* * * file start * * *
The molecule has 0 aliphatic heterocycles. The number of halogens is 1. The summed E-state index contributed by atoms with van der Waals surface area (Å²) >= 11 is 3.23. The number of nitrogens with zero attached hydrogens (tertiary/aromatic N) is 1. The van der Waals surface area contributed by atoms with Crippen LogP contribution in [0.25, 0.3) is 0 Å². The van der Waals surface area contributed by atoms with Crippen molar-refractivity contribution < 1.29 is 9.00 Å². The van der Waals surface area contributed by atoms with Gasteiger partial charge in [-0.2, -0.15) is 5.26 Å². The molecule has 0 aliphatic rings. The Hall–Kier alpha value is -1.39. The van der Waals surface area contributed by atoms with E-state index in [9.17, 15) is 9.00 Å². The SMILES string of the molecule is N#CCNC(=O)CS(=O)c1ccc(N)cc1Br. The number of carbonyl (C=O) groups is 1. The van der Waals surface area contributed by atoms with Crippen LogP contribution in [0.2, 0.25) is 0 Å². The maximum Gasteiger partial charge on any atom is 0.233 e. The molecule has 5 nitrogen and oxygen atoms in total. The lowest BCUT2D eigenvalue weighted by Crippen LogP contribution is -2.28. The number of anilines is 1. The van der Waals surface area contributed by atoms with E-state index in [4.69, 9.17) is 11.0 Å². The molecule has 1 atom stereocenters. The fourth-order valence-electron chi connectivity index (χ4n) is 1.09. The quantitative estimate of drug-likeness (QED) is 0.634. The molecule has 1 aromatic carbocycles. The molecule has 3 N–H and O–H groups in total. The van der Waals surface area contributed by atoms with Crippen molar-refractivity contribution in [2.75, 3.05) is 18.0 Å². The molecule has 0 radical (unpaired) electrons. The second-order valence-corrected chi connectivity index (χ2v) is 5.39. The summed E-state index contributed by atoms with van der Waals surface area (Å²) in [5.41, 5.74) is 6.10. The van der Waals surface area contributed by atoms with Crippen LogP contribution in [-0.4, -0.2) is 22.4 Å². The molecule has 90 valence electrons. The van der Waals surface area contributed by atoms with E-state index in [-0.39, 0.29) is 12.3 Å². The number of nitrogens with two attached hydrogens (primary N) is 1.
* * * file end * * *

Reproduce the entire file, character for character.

The molecule has 0 aliphatic heterocycles. The number of halogens is 1. The summed E-state index contributed by atoms with van der Waals surface area (Å²) >= 11 is 3.23. The number of nitrogens with zero attached hydrogens (tertiary/aromatic N) is 1. The van der Waals surface area contributed by atoms with Crippen LogP contribution in [0.25, 0.3) is 0 Å². The van der Waals surface area contributed by atoms with Crippen molar-refractivity contribution < 1.29 is 9.00 Å². The van der Waals surface area contributed by atoms with Gasteiger partial charge in [-0.2, -0.15) is 5.26 Å². The molecule has 0 aliphatic rings. The Hall–Kier alpha value is -1.39. The van der Waals surface area contributed by atoms with E-state index in [9.17, 15) is 9.00 Å². The SMILES string of the molecule is N#CCNC(=O)CS(=O)c1ccc(N)cc1Br. The number of carbonyl (C=O) groups is 1. The van der Waals surface area contributed by atoms with Crippen LogP contribution in [0.2, 0.25) is 0 Å². The maximum Gasteiger partial charge on any atom is 0.233 e. The molecule has 5 nitrogen and oxygen atoms in total. The lowest BCUT2D eigenvalue weighted by Crippen LogP contribution is -2.28. The number of anilines is 1. The van der Waals surface area contributed by atoms with E-state index in [4.69, 9.17) is 11.0 Å². The molecule has 1 atom stereocenters. The fourth-order valence-electron chi connectivity index (χ4n) is 1.09. The quantitative estimate of drug-likeness (QED) is 0.634. The molecule has 1 aromatic carbocycles. The molecule has 3 N–H and O–H groups in total. The van der Waals surface area contributed by atoms with Crippen molar-refractivity contribution in [2.75, 3.05) is 18.0 Å². The molecule has 0 radical (unpaired) electrons. The second-order valence-corrected chi connectivity index (χ2v) is 5.39. The summed E-state index contributed by atoms with van der Waals surface area (Å²) in [5.41, 5.74) is 6.10. The van der Waals surface area contributed by atoms with Crippen LogP contribution in [-0.4, -0.2) is 22.4 Å². The molecule has 90 valence electrons. The van der Waals surface area contributed by atoms with E-state index in [-0.39, 0.29) is 12.3 Å². The number of nitrogens with two attached hydrogens (primary N) is 1.